Speaking spontaneously: A five-second delivery strategy
How often do you need to "say a few words" as a business professional without any preparation time? Meetings, conference calls, or standing in for another speaker are some possible scenarios.
Many people feel more anxiety in these speaking situations than making a prepared presentation. The result may be you rambling, filling your sentences with "ums", or making no sense at all. In such a case, your credibility is unquestionably at risk.
The moment you don't have time to prepare, what do you do to create a compelling and engaging presentation in the heat of the moment? The following are some surprisingly effective strategies for presenting a professional image and providing coherent remarks when speaking impromptu.
- Become a member of a networking group
- The 5-second prep for speaking spontaneously
- In what way would you like me to convey my message?
- Would it be possible for me to help?
- What is the most effective way to say it?
- Solution: Present the solution after stating your problem.
- Point/reason/example: Provide an explanation, an example, and a reason for your claim.
- Theory/practice: Provide a theory and then describe how it will be implemented.
- BLUF (Bottom Line Up Front): Let's talk about how to achieve the end goal or conclusion. As an example: We must save 10 percent. Let's discuss how to do that.
- The answer is yes, you can practice spontaneity
- Learn more about Toastmasters.
- Engage in meetings by speaking up.
Local networking groups are likely to exist in your industry or city. As well as meeting people and expanding your career, these are great opportunities to practice spontaneous speech. Consider answering a question or sharing an experience or an opinion every time you meet. Practicing spontaneous speaking will lead to better performance with less stress, and you will become more comfortable.
One time, I was called upon to make a presentation before a client in the middle of the meeting. When an escalating issue was discussed for an hour, the client requested that everyone present share their strategy for resolving it. I asked myself these questions at that moment:
The moment I heard my message, I immediately knew how to frame it and deliver it effectively. What is the result? We received three years of work from our client after he clearly understood and accepted the strategy.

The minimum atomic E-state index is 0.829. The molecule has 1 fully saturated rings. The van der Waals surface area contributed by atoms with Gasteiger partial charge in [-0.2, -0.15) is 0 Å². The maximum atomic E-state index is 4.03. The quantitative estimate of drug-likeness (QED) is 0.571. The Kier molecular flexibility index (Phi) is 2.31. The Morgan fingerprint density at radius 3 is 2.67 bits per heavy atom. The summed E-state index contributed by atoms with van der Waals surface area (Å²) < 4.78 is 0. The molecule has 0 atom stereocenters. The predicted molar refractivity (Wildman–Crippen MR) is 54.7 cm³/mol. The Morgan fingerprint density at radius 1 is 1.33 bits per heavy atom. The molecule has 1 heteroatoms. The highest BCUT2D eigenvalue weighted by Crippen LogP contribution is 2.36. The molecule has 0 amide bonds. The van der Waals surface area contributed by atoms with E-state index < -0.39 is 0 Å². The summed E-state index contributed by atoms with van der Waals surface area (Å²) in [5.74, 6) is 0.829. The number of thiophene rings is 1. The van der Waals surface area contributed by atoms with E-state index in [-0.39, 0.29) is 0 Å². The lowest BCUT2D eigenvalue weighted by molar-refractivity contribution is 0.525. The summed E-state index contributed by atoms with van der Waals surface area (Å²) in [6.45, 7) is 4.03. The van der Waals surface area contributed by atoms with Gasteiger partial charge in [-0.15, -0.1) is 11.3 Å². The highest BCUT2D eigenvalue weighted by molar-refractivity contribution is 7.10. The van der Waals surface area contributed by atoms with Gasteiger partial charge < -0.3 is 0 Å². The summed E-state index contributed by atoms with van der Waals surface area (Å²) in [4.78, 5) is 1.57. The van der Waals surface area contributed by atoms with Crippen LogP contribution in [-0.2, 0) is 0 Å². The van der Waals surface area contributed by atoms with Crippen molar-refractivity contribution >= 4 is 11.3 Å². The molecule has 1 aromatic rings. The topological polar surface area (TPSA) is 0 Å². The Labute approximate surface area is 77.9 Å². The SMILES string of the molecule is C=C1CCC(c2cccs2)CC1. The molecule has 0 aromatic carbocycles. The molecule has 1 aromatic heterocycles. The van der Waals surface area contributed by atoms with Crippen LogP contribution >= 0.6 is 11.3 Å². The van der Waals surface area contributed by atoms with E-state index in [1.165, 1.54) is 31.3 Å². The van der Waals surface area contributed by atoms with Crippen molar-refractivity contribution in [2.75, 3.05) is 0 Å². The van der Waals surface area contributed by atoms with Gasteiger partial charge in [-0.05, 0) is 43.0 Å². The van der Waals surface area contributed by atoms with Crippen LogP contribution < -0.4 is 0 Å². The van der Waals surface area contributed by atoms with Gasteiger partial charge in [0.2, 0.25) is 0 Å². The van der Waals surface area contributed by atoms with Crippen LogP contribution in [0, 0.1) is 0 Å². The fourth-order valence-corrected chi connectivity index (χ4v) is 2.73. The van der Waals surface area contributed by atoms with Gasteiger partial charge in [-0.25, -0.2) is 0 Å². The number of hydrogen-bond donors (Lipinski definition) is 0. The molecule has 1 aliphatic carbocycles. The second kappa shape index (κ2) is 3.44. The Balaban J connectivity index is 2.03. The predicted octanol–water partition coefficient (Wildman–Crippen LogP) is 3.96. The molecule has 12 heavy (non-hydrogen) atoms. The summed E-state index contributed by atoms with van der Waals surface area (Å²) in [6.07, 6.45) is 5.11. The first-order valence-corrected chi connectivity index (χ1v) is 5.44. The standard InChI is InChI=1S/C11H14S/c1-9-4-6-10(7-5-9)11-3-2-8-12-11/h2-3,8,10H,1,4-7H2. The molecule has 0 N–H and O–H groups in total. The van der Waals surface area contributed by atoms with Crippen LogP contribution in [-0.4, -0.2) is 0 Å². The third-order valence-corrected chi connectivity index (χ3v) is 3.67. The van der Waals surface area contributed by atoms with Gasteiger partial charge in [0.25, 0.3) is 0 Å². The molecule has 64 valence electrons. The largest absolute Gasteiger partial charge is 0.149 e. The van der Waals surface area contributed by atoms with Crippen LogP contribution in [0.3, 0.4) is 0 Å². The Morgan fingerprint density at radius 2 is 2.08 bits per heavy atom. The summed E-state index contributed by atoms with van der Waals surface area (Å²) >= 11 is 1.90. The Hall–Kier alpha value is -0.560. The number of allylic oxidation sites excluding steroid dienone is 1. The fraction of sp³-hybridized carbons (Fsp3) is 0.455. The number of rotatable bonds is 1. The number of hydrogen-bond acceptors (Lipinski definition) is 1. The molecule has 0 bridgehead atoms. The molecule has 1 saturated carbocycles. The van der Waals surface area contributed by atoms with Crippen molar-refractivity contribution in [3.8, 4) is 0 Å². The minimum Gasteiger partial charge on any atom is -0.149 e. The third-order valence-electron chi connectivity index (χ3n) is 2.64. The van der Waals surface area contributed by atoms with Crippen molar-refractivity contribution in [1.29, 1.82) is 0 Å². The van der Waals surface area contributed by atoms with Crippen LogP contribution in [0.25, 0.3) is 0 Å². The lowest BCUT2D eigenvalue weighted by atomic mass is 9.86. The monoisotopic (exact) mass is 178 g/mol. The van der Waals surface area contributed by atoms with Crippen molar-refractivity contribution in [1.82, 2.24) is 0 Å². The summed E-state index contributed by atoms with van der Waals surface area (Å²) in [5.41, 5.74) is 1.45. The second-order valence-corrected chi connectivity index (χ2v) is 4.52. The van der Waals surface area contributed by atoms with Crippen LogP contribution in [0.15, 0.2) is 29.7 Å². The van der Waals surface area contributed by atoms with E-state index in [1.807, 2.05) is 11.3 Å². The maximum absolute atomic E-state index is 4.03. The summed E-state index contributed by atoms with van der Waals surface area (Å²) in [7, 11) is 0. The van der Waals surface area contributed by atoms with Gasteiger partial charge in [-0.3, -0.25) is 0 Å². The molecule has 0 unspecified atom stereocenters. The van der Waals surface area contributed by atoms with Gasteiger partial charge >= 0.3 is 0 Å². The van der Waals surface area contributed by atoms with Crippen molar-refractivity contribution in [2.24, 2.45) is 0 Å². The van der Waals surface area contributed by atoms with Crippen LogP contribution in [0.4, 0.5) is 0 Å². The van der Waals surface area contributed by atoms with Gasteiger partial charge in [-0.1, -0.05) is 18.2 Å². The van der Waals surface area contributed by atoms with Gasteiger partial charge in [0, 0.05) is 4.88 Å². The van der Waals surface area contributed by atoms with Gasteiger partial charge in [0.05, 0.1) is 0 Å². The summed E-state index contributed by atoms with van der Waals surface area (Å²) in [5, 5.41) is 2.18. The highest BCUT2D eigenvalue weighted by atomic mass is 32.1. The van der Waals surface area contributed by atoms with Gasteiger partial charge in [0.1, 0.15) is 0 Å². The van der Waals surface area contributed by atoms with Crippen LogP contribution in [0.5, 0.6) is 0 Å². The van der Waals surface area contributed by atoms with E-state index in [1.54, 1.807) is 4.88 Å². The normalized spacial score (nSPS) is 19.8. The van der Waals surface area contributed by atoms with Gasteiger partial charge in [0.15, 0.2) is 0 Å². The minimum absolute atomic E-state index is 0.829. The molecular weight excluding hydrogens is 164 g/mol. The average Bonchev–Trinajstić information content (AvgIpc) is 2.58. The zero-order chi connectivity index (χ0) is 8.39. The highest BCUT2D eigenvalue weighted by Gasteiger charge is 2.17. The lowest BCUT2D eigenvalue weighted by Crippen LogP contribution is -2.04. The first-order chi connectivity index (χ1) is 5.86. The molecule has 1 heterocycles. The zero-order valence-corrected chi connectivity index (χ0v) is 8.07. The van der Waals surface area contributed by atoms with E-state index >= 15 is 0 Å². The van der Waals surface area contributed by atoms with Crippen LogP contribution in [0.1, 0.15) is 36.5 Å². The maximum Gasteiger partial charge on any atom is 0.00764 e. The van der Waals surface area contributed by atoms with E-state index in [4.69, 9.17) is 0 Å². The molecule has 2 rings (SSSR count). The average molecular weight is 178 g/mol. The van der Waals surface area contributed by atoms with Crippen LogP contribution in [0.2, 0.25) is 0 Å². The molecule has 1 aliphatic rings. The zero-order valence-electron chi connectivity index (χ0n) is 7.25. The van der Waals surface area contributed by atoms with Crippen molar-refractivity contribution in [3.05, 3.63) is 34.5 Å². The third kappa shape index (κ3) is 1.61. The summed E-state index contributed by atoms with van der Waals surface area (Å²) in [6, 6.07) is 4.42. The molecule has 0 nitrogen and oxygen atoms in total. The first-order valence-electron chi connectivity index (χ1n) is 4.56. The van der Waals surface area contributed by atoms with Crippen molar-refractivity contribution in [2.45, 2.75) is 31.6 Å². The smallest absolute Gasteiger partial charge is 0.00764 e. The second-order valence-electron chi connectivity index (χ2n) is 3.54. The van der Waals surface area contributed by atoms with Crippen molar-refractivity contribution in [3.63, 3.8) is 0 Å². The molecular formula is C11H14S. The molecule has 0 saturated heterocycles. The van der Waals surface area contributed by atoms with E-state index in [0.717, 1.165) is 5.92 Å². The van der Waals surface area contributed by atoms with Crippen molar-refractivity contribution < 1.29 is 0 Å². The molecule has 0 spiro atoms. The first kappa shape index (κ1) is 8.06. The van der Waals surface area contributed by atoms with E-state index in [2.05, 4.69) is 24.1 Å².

Is it really so simple? Following the above strategy will give you the impression of being more articulate and confident even when there are only a few seconds to catch your breath. You can do it this way.
1 Listen to what the other person is saying.
Ever thought the best listeners and speakers are a perfect match? My strategy would have failed if I hadn't carefully listened to the client's concerns.
2 What is the main point you want to convey?
Do you know what your listeners want or need to know at this very moment? Simply asking yourself this question may lead to surprising answers. Make it as simple as possible.
3 What are effective ways of framing the message?
Next, choose an organizational structure that you're familiar with in order to help others follow what you're saying. Here are a few examples:
You'll be able to execute these structures much more effectively once you've developed some experience using them.
4 How should I express myself appropriately?
You need to think carefully about the words you use and the tone of your voice, as well as whether you use facial expressions or gestures. How informal, empathetic, authoritative, and businesslike should you be? It's important to match your tone and delivery to those you're addressing to ensure your ideas are well received.
The ability to speak spontaneously improves just like any other skill. On the phone, speaking to colleagues, or even having lunch over ideas, you speak spontaneously all the time. Since the stakes aren't as high, you don't feel the pressure of public speaking during those everyday interactions.
Take advantage of opportunities to practice and become more comfortable being spontaneous so you can take your skills to the next level. You can do this in several different ways.
Members of Toastmasters learn to organize their thoughts quickly when responding to an impromptu question and topic during the longstanding Table Topics Workout. Try an activity similar to Toastmasters with your colleagues in a relaxed setting if Toastmasters is not a viable option for you. 365 Table Topics Questions is a great starting point and a way to break the ice.
Instead of avoiding large group meetings, use them as a chance to hone your skills. You will be able to share your ideas with more ease once you begin asking questions.